Saturday, September 16, 2006

Back to School

In spring, there is a quickening that results in bursting forth when the changes can no longer contain themselves. In fall, despite the clues that do exist, it seems that everything is going along pretty much as it was until the day when suddenly it's not - like stepping out of cut-off shorts into dressier clothes for the classroom or the leaves suddenly dropping off the trees after an October storm. Going back to school is part of that hard cut-over and it can mean so many things.

With school comes so many endings... End of warm summer weather. End of unstructured time. End of baseball season. And there are beginnings too. The beginning of cooler nights, soccer in the rain (at least around here), football, and time with friends after a summer full of family... payoff perhaps for the added discipline that comes with getting back into learning mode.

We're seeing all these transitions and more around our house. Summer was definitely an unstructured time for small person and me. We went swimming. He practiced his bike-riding skills. We spent time at the ocean as a family a couple of times and went hiking.

I worked too, though I didn't exactly do much blog writing over the summer. I managed a Judy's Book review from time to time and that was about it for writing, although I did also sign up with Associated Content and finally got around to sending in submissions a couple of weeks ago. I must have felt that fall discipline coming on early.

Now that small person is back in school, I am looking forward to devoting some more time to my latest writing project - an interfaith study guide for families. I spent a good chunk of the summer thinking about the need there is today for us to expose our kids to different ways of thinking and believing beyond what we might teach them ourselves and it galvanized me to finally get started on a project that's been on my mind for quite a while now.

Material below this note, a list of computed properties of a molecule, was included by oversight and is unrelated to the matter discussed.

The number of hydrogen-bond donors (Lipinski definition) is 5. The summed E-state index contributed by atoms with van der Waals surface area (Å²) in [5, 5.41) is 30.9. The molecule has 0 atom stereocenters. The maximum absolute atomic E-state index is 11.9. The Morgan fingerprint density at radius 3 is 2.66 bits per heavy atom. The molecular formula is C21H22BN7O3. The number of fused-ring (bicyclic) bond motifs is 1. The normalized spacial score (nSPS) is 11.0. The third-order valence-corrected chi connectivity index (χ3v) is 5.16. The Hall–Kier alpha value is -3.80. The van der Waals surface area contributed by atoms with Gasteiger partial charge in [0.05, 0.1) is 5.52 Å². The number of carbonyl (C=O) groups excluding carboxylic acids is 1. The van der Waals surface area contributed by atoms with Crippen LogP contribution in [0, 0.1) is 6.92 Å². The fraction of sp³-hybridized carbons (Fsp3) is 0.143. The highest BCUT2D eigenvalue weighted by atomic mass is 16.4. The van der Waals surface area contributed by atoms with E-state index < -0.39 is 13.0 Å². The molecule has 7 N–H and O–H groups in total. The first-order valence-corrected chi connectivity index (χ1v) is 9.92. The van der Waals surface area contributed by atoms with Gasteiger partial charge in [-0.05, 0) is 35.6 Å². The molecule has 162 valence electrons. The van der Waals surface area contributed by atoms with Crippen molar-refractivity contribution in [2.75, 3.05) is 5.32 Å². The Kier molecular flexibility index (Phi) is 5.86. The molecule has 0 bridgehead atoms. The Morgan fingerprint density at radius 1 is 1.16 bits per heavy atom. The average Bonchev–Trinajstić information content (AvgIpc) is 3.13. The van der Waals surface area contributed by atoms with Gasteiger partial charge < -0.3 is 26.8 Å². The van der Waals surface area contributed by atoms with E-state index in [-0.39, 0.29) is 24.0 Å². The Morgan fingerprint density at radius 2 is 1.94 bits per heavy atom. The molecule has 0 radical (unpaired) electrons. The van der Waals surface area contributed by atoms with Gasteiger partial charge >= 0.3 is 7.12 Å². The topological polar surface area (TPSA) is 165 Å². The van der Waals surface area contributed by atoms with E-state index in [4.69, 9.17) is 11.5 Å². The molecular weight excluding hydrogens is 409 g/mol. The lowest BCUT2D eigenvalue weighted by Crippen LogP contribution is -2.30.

I started some of the work of laying a foundation for how an interfaith study guide centered around families with kids might be organized and what sort of information would have to go into it to make it a helpful resource. Now I'm ready to dive in on the real work. If I were to feel that there was one thing for which I was uniquely qualified, this would probably be it. At least that's how it's felt the past couple of months. This is a good thing; I intend to use that energy to draw me into the work when everything else is trying to pull me out of it. Now, if I could just remember to quit once in a while so that I can remember to do other things too, like housework and catching up with friends.

I'm excited about another horizon-stretching writing project that isn't even mine. It's my 'friend' John Moe's, and it's called Conservatize Me and we're rapidly approaching release date. The quotes aren't meant as any kind of a jab; they're just there as a lame way of hedging my bets, kind of like how lots of reporters think they've kept themselves out of trouble simply by tacking on the word "alledged".